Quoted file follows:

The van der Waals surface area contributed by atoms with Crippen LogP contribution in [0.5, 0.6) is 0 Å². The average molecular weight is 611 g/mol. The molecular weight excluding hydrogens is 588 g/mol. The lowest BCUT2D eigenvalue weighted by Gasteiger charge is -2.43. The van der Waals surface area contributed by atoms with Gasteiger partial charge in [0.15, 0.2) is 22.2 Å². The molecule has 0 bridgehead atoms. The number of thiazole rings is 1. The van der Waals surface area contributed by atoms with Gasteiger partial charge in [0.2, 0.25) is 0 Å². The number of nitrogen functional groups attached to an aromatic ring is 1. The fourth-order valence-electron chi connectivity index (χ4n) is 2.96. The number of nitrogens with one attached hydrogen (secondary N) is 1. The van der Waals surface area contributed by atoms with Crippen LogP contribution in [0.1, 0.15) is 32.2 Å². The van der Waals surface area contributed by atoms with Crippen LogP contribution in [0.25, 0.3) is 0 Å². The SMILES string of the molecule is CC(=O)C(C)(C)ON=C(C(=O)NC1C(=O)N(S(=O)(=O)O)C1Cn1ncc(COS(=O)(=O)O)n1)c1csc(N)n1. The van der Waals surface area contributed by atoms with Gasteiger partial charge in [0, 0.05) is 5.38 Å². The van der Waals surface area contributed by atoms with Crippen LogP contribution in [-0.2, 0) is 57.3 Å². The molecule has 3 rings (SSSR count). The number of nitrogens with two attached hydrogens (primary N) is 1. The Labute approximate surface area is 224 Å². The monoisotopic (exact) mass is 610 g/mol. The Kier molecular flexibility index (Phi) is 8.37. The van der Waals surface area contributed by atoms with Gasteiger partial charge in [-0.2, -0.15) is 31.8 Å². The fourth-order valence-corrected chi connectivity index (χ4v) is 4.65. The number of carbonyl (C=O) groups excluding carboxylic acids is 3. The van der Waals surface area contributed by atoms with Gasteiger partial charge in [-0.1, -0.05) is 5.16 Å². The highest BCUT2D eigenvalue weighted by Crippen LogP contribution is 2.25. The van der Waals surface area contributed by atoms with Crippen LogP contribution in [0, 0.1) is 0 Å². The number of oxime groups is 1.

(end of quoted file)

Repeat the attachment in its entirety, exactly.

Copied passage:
The van der Waals surface area contributed by atoms with Crippen LogP contribution in [0.5, 0.6) is 0 Å². The average molecular weight is 611 g/mol. The molecular weight excluding hydrogens is 588 g/mol. The lowest BCUT2D eigenvalue weighted by Gasteiger charge is -2.43. The van der Waals surface area contributed by atoms with Gasteiger partial charge in [0.15, 0.2) is 22.2 Å². The molecule has 0 bridgehead atoms. The number of thiazole rings is 1. The van der Waals surface area contributed by atoms with Gasteiger partial charge in [0.2, 0.25) is 0 Å². The number of nitrogen functional groups attached to an aromatic ring is 1. The fourth-order valence-electron chi connectivity index (χ4n) is 2.96. The number of nitrogens with one attached hydrogen (secondary N) is 1. The van der Waals surface area contributed by atoms with Crippen LogP contribution in [0.1, 0.15) is 32.2 Å². The van der Waals surface area contributed by atoms with Crippen LogP contribution in [0.25, 0.3) is 0 Å². The SMILES string of the molecule is CC(=O)C(C)(C)ON=C(C(=O)NC1C(=O)N(S(=O)(=O)O)C1Cn1ncc(COS(=O)(=O)O)n1)c1csc(N)n1. The van der Waals surface area contributed by atoms with Gasteiger partial charge in [0, 0.05) is 5.38 Å². The van der Waals surface area contributed by atoms with Crippen LogP contribution in [-0.2, 0) is 57.3 Å². The molecule has 3 rings (SSSR count). The number of nitrogens with two attached hydrogens (primary N) is 1. The Labute approximate surface area is 224 Å². The monoisotopic (exact) mass is 610 g/mol. The Kier molecular flexibility index (Phi) is 8.37. The van der Waals surface area contributed by atoms with Gasteiger partial charge in [-0.2, -0.15) is 31.8 Å². The fourth-order valence-corrected chi connectivity index (χ4v) is 4.65. The number of carbonyl (C=O) groups excluding carboxylic acids is 3. The van der Waals surface area contributed by atoms with Gasteiger partial charge in [-0.1, -0.05) is 5.16 Å². The highest BCUT2D eigenvalue weighted by Crippen LogP contribution is 2.25. The van der Waals surface area contributed by atoms with Crippen LogP contribution in [0, 0.1) is 0 Å². The number of oxime groups is 1.